Meaning of ONE in English

ONE

/wun/ , adj.

1. being or amounting to a single unit or individual or entire thing, item, or object rather than two or more; a single: one woman; one nation; one piece of cake.

2. being a person, thing, or individual instance or member of a number, kind, group, or category indicated: one member of the party.

3. existing, acting, or considered as a single unit, entity, or individual.

4. of the same or having a single kind, nature, or condition: We belong to one team; We are of one resolve.

5. noting some indefinite day or time in the future: You will see him one day.

6. a certain (often used in naming a person otherwise unknown or undescribed): One John Smith was chosen.

7. being a particular, unique, or only individual, item, or unit: I'm looking for the one adviser I can trust.

8. noting some indefinite day or time in the past: We all had dinner together one evening last week.

9. of no consequence as to the character, outcome, etc.; the same: It's all one to me whether they go or not.

n.

10. the first and lowest whole number, being a cardinal number; unity.

11. a symbol of this number, as 1 or I.

12. a single person or thing: If only problems would come one at a time!

13. a die face or a domino face having one pip.

14. a one-dollar bill: to change a five-dollar bill for five ones.

15. ( cap. ) Neoplatonism. the ultimate reality, seen as a central source of being by whose emanations all entities, spiritual and corporeal, have their existence, the corporeal ones containing the fewest of the emanations.

16. at one ,

a. in a state of agreement; of one opinion.

b. united in thought or feeling; attuned: He felt at one with his Creator.

17. one and all , everyone: They came, one and all, to welcome him home.

18. one by one , singly and successively: One by one the children married and moved away.

19. one for the road . See road (def. 8).

pron.

20. a person or thing of a number or kind indicated or understood: one of the Elizabethan poets.

21. (in certain pronominal combinations) a person unless definitely specified otherwise: every one.

22. (with a defining clause or other qualifying words) a person or a personified being or agency: the evil one; the one I love.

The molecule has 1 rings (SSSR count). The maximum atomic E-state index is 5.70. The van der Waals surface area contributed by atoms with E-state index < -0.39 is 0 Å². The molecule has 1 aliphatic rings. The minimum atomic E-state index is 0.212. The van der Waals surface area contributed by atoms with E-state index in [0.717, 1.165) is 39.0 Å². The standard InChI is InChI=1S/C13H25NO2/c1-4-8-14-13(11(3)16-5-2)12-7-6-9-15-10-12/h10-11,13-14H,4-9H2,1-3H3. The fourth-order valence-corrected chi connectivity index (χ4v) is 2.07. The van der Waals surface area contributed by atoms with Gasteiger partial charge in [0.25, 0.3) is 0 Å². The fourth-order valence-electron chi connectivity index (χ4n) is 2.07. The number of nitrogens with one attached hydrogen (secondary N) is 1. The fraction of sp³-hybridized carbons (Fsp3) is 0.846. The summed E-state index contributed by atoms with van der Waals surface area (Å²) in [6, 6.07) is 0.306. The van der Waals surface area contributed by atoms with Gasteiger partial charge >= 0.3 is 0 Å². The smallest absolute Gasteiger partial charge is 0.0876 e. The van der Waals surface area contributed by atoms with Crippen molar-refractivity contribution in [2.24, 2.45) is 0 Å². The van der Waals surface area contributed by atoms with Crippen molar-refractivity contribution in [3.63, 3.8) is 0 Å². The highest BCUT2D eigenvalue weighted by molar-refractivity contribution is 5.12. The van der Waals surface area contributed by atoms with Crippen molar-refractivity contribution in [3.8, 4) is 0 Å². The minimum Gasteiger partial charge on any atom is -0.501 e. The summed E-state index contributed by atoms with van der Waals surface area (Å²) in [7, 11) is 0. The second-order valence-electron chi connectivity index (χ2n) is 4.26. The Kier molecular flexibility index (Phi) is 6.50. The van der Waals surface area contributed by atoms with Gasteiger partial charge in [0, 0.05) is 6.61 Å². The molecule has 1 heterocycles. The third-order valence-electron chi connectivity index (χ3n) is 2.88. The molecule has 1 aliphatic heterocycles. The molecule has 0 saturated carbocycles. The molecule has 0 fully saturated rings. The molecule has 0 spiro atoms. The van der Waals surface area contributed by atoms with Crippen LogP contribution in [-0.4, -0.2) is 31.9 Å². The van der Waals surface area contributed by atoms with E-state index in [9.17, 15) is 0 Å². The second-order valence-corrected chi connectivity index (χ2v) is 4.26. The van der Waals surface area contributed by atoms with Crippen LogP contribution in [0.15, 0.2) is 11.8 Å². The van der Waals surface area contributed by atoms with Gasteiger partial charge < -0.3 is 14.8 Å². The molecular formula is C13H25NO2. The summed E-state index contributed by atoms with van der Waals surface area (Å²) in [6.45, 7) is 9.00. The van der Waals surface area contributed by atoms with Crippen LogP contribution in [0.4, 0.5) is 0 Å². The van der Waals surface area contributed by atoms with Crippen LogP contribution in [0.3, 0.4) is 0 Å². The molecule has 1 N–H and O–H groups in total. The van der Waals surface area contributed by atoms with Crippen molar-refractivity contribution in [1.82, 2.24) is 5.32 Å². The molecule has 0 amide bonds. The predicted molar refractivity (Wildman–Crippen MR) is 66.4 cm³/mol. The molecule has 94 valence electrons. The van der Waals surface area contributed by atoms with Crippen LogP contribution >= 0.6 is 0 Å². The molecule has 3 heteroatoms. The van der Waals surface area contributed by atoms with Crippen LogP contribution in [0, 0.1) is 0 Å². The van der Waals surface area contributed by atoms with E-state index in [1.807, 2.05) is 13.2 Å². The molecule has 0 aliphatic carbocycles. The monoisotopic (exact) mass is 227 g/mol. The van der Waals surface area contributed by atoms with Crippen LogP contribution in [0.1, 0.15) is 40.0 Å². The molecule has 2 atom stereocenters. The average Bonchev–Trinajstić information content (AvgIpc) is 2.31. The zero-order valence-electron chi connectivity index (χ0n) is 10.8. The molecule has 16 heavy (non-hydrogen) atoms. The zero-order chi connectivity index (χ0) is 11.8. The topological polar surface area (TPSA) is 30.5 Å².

23. any person indefinitely; anyone: as good as one would desire.

24. Chiefly Brit. (used as a substitute for the pronoun I): Mother had been ailing for many months, and one should have realized it.

25. a person of the speaker's kind; such as the speaker himself or herself: to press one's own claims.

26. something or someone of the kind just mentioned: The portraits are fine ones. Your teachers this semester seem to be good ones.

27. something available or referred to, esp. in the immediate area: Here, take one - they're delicious. The bar is open, so have one on me!

[ bef. 900; ME oon, OE an; c. D een, G ein, Goth ains, L unus (OL oinos ); akin to Gk oíne ace on a die ]

Usage . ONE as an indefinite pronoun meaning "any person indefinitely, anyone" is more formal than YOU, which is also used as an indefinite pronoun with the same sense: One (or you ) should avoid misconceptions. One (or you ) can correct this fault in three ways. When the construction requires that the pronoun be repeated, either ONE or he or he or she is used; he or he or she is the more common in the United States: Wherever one looks, he (or he or she ) finds evidence of pollution. In speech or informal writing, a form of they sometimes occurs: Can one read this without having their emotions stirred?

In constructions of the type one of those who (or that or which ), the antecedent of who is considered to be the plural noun or pronoun, correctly followed by a plural verb: He is one of those people who work for the government. Yet the feeling that ONE is the antecedent is so strong that a singular verb is commonly found in all types of writing: one of those people who works for the government. When ONE is preceded by only in such a construction, the singular verb is always used: the only one of her sons who visits her in the hospital.

The substitution of ONE for I, a typically British use, is usually regarded as an affectation in the United States. See also he 1 , they .

Random House Webster's Unabridged English dictionary.      Полный английский словарь Вебстер - Random House .